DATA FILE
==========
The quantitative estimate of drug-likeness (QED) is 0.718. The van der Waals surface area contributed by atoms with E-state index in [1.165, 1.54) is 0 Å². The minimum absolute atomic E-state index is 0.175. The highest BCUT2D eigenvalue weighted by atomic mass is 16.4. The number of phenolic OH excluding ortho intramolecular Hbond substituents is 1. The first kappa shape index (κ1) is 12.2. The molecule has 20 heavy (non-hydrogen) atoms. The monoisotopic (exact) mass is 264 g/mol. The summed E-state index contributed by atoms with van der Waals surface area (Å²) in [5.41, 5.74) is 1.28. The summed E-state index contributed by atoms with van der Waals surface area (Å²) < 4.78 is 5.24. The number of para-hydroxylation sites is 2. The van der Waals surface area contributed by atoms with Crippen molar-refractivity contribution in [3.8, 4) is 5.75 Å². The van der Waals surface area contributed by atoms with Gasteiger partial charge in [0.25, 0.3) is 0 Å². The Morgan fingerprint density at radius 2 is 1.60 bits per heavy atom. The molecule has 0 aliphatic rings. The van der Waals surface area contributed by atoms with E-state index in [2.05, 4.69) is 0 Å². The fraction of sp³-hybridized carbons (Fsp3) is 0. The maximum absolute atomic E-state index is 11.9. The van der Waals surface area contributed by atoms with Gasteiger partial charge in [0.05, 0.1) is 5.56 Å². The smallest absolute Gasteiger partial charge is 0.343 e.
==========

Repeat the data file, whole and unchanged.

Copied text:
The quantitative estimate of drug-likeness (QED) is 0.718. The van der Waals surface area contributed by atoms with E-state index in [1.165, 1.54) is 0 Å². The minimum absolute atomic E-state index is 0.175. The highest BCUT2D eigenvalue weighted by atomic mass is 16.4. The number of phenolic OH excluding ortho intramolecular Hbond substituents is 1. The first kappa shape index (κ1) is 12.2. The molecule has 20 heavy (non-hydrogen) atoms. The monoisotopic (exact) mass is 264 g/mol. The summed E-state index contributed by atoms with van der Waals surface area (Å²) in [5.41, 5.74) is 1.28. The summed E-state index contributed by atoms with van der Waals surface area (Å²) < 4.78 is 5.24. The number of para-hydroxylation sites is 2. The van der Waals surface area contributed by atoms with Crippen molar-refractivity contribution in [3.8, 4) is 5.75 Å². The van der Waals surface area contributed by atoms with Gasteiger partial charge in [0.25, 0.3) is 0 Å². The Morgan fingerprint density at radius 2 is 1.60 bits per heavy atom. The molecule has 0 aliphatic rings. The van der Waals surface area contributed by atoms with E-state index in [2.05, 4.69) is 0 Å². The fraction of sp³-hybridized carbons (Fsp3) is 0. The maximum absolute atomic E-state index is 11.9. The van der Waals surface area contributed by atoms with Gasteiger partial charge in [0.05, 0.1) is 5.56 Å². The smallest absolute Gasteiger partial charge is 0.343 e.